VPLC Disappointed in Veto of SB 217

Wednesday, May 23rd, 2012

The Virginia Poverty Law Center and Voices for Virginia’s Children are deeply disappointed that Governor McDonnell has vetoed SB 217, a bill sponsored by Senator George Barker that would have provided countless Virginia children living in kinship care arrangements with the educational stability they need to endure a family crisis.

Parents facing difficulties such as unemployment, home foreclosure or health crises often turn to relatives to help care for their children. When families can resolve their issues internally, they avoid exposing their children to more serious consequences like foster care, homelessness and school dropout. They understand what every family understands: that a child’s education, despite crisis and hardship, is the absolute key to his or her success in life.

Many localities, however, make these kinship arrangements untenable by requiring a court-ordered change in custody before children may be enrolled in the school division where their relative caregiver resides. As a newly released study by The Annie E. Casey Foundation points out, relative caregivers often find going through the adversarial court process intimidating and particularly difficult when dealing with family members.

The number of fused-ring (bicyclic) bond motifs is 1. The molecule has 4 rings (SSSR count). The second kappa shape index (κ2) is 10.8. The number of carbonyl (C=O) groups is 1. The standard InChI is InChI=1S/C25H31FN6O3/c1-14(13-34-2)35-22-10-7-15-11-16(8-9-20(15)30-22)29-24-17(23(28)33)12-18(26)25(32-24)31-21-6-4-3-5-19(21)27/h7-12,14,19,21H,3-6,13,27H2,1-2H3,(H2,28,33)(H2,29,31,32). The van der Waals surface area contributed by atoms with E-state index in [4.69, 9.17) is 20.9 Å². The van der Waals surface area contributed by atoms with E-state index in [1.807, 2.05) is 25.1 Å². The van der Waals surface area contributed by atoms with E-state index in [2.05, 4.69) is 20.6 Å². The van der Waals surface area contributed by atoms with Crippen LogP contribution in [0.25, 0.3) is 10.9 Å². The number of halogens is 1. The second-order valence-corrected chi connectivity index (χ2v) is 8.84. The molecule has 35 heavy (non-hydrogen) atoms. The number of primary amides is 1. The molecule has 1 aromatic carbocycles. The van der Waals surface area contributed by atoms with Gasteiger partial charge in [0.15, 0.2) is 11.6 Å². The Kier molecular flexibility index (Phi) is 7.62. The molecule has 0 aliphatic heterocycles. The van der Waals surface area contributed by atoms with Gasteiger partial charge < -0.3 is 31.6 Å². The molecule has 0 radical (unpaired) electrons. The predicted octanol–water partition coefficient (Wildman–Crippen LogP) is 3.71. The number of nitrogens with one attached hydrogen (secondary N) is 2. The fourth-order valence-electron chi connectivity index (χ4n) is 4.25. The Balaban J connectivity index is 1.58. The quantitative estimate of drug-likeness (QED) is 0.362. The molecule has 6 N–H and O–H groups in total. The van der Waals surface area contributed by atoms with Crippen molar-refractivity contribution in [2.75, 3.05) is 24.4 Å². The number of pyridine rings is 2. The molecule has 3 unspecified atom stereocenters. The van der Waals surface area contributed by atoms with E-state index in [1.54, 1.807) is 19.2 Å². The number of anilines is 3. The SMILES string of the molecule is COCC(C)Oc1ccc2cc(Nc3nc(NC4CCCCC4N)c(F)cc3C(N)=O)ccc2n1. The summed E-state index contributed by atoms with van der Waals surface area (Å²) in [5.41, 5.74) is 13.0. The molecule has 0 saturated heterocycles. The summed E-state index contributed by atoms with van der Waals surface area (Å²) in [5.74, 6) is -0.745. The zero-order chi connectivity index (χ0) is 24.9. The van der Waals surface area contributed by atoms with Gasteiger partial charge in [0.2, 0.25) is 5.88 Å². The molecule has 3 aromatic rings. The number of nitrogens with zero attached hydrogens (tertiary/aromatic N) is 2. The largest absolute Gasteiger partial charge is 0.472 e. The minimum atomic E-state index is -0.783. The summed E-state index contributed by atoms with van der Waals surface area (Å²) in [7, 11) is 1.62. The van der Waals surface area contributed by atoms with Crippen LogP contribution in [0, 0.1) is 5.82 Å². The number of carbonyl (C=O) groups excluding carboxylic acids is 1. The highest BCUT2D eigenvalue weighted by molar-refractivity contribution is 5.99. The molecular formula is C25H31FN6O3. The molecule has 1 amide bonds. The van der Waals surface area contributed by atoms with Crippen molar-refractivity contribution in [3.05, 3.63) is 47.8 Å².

“Relative caregivers are often on fixed incomes and can’t afford to hire attorneys to help navigate the court process,” noted Virginia Poverty Law Center family law attorney Christie Marra. “SB 217 would have greatly eased the process by allowing relatives to enroll the children they care for with legal documents executed with parental consent and without court involvement, which both preserves the spirit of family cooperation and avoids the unnecessary delays – weeks or even months – that often result from going through the court system.”

Amy Woolard, Senior Policy Attorney with Voices for Virginia’s Children, said, “Children living with relatives fare better than their peers in non-relative placements. Social services understands that: SB 217 had the strong support of the Virginia League of Social Services Executives. Social workers, when they consider removing a child from a home, look first to relatives in order to avoid bringing the child into state custody. They have recently reported 1400-1800 such kinship diversions, and will continue to do so – but without SB 217, they will do so without the tools they need to make sure those placements work.”

SB 217 is a bill that garnered broad, bipartisan support, and was championed by a wide array of organizations, like FACES of Virginia Families, VEA and the Family Foundation. It left the Virginia General Assembly nearly unanimously on its way to the Governor’s desk. Governor McDonnell’s rejection of the bill is not just a stamp of disapproval on a piece of paper, though; it is a denial of countless families in the Commonwealth and their efforts to help their children weather storms they face by making education a priority and resolving issues inside their homes rather than inside courtrooms. Virginia families deserve better.

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